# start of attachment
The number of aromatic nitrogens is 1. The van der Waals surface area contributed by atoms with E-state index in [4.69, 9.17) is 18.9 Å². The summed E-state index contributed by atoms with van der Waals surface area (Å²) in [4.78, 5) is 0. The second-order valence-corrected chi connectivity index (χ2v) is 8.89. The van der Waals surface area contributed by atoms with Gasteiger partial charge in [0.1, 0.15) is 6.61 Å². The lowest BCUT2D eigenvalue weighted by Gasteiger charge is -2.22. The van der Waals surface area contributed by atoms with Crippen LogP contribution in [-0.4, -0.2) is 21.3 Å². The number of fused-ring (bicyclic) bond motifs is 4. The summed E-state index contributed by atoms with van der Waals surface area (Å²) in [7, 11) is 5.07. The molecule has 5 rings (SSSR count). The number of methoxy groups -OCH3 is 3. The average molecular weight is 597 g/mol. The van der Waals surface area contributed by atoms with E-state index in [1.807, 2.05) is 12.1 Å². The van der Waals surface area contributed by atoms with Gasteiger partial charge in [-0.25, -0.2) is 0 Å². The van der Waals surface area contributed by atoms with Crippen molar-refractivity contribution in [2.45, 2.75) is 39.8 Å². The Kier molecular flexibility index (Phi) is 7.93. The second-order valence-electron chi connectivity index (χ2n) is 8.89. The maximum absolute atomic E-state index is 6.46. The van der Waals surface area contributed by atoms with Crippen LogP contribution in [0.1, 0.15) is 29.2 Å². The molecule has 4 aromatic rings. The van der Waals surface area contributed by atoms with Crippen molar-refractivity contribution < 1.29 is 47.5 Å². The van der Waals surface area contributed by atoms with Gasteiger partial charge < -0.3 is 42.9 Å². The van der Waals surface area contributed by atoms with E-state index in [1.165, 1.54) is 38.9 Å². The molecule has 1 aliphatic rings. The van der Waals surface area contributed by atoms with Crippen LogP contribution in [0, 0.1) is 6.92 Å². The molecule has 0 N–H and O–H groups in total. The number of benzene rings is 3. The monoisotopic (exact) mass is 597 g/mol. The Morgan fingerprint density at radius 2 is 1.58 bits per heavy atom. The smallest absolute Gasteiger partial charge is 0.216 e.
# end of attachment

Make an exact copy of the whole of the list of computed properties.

The number of aromatic nitrogens is 1. The van der Waals surface area contributed by atoms with E-state index in [4.69, 9.17) is 18.9 Å². The summed E-state index contributed by atoms with van der Waals surface area (Å²) in [4.78, 5) is 0. The second-order valence-corrected chi connectivity index (χ2v) is 8.89. The van der Waals surface area contributed by atoms with Gasteiger partial charge in [0.1, 0.15) is 6.61 Å². The lowest BCUT2D eigenvalue weighted by Gasteiger charge is -2.22. The van der Waals surface area contributed by atoms with Crippen LogP contribution in [-0.4, -0.2) is 21.3 Å². The number of fused-ring (bicyclic) bond motifs is 4. The summed E-state index contributed by atoms with van der Waals surface area (Å²) in [7, 11) is 5.07. The molecule has 5 rings (SSSR count). The number of methoxy groups -OCH3 is 3. The average molecular weight is 597 g/mol. The van der Waals surface area contributed by atoms with E-state index in [1.807, 2.05) is 12.1 Å². The van der Waals surface area contributed by atoms with Gasteiger partial charge in [-0.25, -0.2) is 0 Å². The van der Waals surface area contributed by atoms with Crippen molar-refractivity contribution in [2.45, 2.75) is 39.8 Å². The Kier molecular flexibility index (Phi) is 7.93. The second-order valence-electron chi connectivity index (χ2n) is 8.89. The maximum absolute atomic E-state index is 6.46. The van der Waals surface area contributed by atoms with Crippen LogP contribution in [0.1, 0.15) is 29.2 Å². The molecule has 4 aromatic rings. The van der Waals surface area contributed by atoms with Crippen molar-refractivity contribution < 1.29 is 47.5 Å². The van der Waals surface area contributed by atoms with Gasteiger partial charge < -0.3 is 42.9 Å². The van der Waals surface area contributed by atoms with E-state index in [1.165, 1.54) is 38.9 Å². The molecule has 1 aliphatic rings. The van der Waals surface area contributed by atoms with Crippen LogP contribution in [0, 0.1) is 6.92 Å². The molecule has 0 N–H and O–H groups in total. The number of benzene rings is 3. The monoisotopic (exact) mass is 597 g/mol. The Morgan fingerprint density at radius 2 is 1.58 bits per heavy atom. The smallest absolute Gasteiger partial charge is 0.216 e.